The developing countries of the Middle East and North Africa (MENA) region have a total population of about 380 million people, of which 60 percent are under the age of 25 years old. The region has the highest unemployment rate for youth in the world. By 2020, more than 60 million jobs need to be created in order to absorb the new job market entrants and stabilize youth unemployment. Opportunities to expand financial inclusion in the developing countries of the region are significant, particularly among youth, women, and the poor.
According to Global Findex Report 2017, financial inclusion in the MENA region (not including high-income economies) has increased by 10.6 percentage points since 2014, to reach 43.5 percent of adults with an account in 2017. However, the region has the world’s largest gender gap, with only 35 percent of women holding an account, compared to 52 percent of men. Social norms and legal barriers are often the main obstacles facing women in accessing financial services in the region.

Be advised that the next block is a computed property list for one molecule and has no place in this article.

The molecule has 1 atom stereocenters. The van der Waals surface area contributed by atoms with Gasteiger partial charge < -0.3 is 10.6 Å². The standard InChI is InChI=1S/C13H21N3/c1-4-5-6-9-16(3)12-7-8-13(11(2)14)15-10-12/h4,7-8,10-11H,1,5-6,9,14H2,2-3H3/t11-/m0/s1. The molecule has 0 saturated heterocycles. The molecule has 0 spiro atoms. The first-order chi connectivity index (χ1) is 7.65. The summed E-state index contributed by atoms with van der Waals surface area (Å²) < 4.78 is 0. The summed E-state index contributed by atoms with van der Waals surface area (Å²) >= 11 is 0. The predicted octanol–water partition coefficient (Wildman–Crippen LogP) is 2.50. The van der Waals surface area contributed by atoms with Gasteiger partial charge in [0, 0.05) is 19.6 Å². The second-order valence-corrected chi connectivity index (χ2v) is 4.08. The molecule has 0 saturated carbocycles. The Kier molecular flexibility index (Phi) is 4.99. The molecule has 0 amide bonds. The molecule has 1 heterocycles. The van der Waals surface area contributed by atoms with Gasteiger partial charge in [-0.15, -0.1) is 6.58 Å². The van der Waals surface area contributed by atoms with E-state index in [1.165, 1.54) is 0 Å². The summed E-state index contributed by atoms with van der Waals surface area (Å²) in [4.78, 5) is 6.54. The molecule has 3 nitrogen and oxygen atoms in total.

On the other hand, there is high mobile phone ownership among the unbanked, with 86 percent of men and 75 percent of women owning a mobile phone, offering a potential for expanding financial inclusion.
Despite the challenges posed by geopolitical tensions and the displaced populations in the region, financial service providers in affected countries such as Lebanon, Jordan, Palestine, and Yemen are providing financial and non-financial services to improve people’s resilience and help sustain livelihoods.
At the country level, Jordan, Egypt, and Iraq have achieved significant advances in account ownership levels among adults to reach 42.5, 32.8, and 22.7 percent respectively in 2017, almost doubling their 2014 levels. These improvements are mainly due to a strong commitment to financial inclusion at the policy level in those countries.